However, the computer wasn't the only important item saved. Twelve hours after the fire, the Madonias entered the burned out facility and recovered a 30-lb. vat of sourdough starter that was 26 years old. “We saved just enough so we could keep feeding it and keep it going until we rebuilt,” Tony Jr. says. “We immediately put the starter on a refrigerated truck and brought it to our other retail store, where we continued to feed it for 15 months while the bakery was down. We were able to bring the starter back to the bakery after we started back up.”

About 50 percent of the bakery's employees were retained and paid while the bakery was rebuilt. These employees assisted with a variety of tasks, from working in the retail store, to helping with reconstruction.

Though the insurance company wanted to set up the bakery in another building temporarily, the Madonias couldn't see the feasibility in it. “How do you set up a fully automated line,” asks Tony Jr. “It's like setting up General Motors in a gas station. We have automatic scoring machines and automatic packing lines. By the time you get set up and go through all the proper licensing, it would take months. It was better to put our energies into rebuilding.”“After the fire, one company was instrumental in helping put the bakery back together,” adds Tony Sr. “We were able to put sections of the oven on a truck and send them to Cleveland where The Perfect Score Co. rebuilt them and added on to them, which increased our capacity by 25 percent. We would have had to send the oven sections back to Italy where they were originally purchased, which would have taken too long.”

In spite of the money paid out by the insurance company, the Madonias chose to upgrade with the best equipment available. All told, the family faced $10 million to $12 million in total losses, and put a lot of their own money into rebuilding.

Building a better bakery

Once Tony Sr. and his son began drawing the new bakery, they weren't sure which way to go. Still, they realized they had a golden opportunity to streamline their processes and product flow, after having spent years working in a facility that had been pieced together as their business grew. After consulting with a construction company, the new 25,000-sq.-ft. facility was designed with a metal infrastructure. All of the pre-fab exterior panels are stucco. “The panels have such a high R-value rating for insulation that we're actually more comfortable here than we've ever been,” Tony Jr. says The panels also are fire rated. “We don't want to go through this again,” he adds.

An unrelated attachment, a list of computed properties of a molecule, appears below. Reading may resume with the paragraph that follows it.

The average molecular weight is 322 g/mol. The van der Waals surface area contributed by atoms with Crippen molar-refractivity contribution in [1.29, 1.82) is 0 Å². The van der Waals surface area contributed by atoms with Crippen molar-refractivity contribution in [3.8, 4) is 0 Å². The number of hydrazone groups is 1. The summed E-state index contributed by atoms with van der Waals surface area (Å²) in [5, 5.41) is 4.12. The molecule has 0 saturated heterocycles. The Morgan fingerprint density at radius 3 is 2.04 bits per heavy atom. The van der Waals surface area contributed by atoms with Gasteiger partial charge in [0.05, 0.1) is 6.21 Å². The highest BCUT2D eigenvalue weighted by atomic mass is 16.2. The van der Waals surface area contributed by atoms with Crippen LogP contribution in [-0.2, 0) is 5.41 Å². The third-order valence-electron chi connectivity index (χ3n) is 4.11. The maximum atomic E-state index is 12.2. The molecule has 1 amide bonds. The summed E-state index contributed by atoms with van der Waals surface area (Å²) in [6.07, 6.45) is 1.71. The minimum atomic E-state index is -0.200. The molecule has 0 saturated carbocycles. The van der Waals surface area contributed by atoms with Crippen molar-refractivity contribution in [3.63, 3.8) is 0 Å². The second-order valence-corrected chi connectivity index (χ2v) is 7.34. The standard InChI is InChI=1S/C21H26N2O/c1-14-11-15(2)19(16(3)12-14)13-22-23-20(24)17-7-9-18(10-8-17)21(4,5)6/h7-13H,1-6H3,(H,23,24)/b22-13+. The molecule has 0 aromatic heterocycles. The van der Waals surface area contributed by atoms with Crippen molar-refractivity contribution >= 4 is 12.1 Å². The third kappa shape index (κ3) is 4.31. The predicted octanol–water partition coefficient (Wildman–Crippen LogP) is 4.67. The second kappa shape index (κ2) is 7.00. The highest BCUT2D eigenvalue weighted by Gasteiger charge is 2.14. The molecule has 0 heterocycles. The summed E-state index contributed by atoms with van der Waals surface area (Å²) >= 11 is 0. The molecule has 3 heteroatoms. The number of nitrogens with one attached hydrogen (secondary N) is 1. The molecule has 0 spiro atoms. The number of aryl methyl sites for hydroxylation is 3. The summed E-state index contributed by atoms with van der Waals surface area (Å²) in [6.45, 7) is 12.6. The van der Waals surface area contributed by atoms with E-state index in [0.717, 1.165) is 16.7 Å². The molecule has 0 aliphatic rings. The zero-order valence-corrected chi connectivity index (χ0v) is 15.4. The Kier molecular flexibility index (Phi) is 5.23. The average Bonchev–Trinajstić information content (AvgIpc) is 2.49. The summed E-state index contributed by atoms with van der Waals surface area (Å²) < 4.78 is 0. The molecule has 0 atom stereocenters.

The bakery has a larger footprint than the previous facility, with higher ceilings to avoid any chance of heat build-up, and a second floor with offices overlooking the operation. Another lesson learned after the fire was the need for system backups. “Now we have backups to backups,” Tony Jr. says.


The new bakery has a redundant system for its refrigeration and freezer. It also has multiple rack ovens, boilers and a redundant computer system for its automated production line.


A new steam manifold was installed, with outdoor boilers on the roof — a suggestion made by a contractor to maximize space. Four boilers, soon to be five, feed into one manifold. If one boiler is down, the others serve as back-ups. A low volume of steam is injected into the bakery's walk-in cooler every two hours to add humidity and stop the dough from crusting — a means of retaining moisture in Las Vegas' dry climate. The building is pressurized with cell deck cooling, a form of mechanical cooling with water commonly used in areas of low humidity. Now, the temperature could reach 120°F in Las Vegas' desert climate, but never rises above 85°F near the ovens, notes Tony Jr.


The view from the second floor<br /><br /><br /><br /><br /><br /><br /><br /><br />mezzanine allows visitors to<br /><br /><br /><br /><br /><br /><br /><br /><br />observe the production floor.

The view from the second floor mezzanine allows visitors to observe the production floor.

The bakery is segmented by product make-up area — a necessary feature to accommodate multi-product requests from area hotels. Aside from the automated roll line, there's a secondary bread make-up area, where bread is baked in rack ovens. Bagels and ciabatta bread are produced in another section of the plant, and there's a separate area for pastries. Muffins, cakes and laminated doughs, such as Danish and puff pastries, are made in relatively small batches, typically 100-lb. doughs. Pastries are then baked in a deck oven.